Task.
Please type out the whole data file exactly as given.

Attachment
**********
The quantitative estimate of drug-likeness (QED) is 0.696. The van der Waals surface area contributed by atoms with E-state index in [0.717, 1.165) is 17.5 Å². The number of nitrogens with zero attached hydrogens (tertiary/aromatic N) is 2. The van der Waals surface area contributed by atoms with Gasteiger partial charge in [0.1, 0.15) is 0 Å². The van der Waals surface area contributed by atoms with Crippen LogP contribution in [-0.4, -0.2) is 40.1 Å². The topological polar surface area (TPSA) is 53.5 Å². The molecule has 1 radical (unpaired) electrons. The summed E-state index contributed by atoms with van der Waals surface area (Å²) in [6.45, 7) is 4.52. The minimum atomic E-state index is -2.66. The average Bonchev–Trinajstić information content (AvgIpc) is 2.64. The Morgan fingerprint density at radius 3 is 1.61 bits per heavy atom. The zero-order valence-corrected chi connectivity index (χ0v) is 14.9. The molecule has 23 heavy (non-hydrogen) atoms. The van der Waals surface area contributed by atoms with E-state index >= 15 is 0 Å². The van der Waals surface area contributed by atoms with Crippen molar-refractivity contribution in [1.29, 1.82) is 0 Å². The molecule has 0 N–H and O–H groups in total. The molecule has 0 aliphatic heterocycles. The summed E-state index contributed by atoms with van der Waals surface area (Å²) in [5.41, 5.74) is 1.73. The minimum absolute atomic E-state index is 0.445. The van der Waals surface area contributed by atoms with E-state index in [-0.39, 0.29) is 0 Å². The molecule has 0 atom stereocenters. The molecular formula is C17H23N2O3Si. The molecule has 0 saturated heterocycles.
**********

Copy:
The quantitative estimate of drug-likeness (QED) is 0.696. The van der Waals surface area contributed by atoms with E-state index in [0.717, 1.165) is 17.5 Å². The number of nitrogens with zero attached hydrogens (tertiary/aromatic N) is 2. The van der Waals surface area contributed by atoms with Gasteiger partial charge in [0.1, 0.15) is 0 Å². The van der Waals surface area contributed by atoms with Crippen LogP contribution in [-0.4, -0.2) is 40.1 Å². The topological polar surface area (TPSA) is 53.5 Å². The molecule has 1 radical (unpaired) electrons. The summed E-state index contributed by atoms with van der Waals surface area (Å²) in [6.45, 7) is 4.52. The minimum atomic E-state index is -2.66. The average Bonchev–Trinajstić information content (AvgIpc) is 2.64. The Morgan fingerprint density at radius 3 is 1.61 bits per heavy atom. The zero-order valence-corrected chi connectivity index (χ0v) is 14.9. The molecule has 23 heavy (non-hydrogen) atoms. The van der Waals surface area contributed by atoms with E-state index >= 15 is 0 Å². The van der Waals surface area contributed by atoms with Crippen molar-refractivity contribution in [1.29, 1.82) is 0 Å². The molecule has 0 N–H and O–H groups in total. The molecule has 0 aliphatic heterocycles. The summed E-state index contributed by atoms with van der Waals surface area (Å²) in [5.41, 5.74) is 1.73. The minimum absolute atomic E-state index is 0.445. The van der Waals surface area contributed by atoms with E-state index in [-0.39, 0.29) is 0 Å². The molecule has 0 atom stereocenters. The molecular formula is C17H23N2O3Si. The molecule has 0 saturated heterocycles.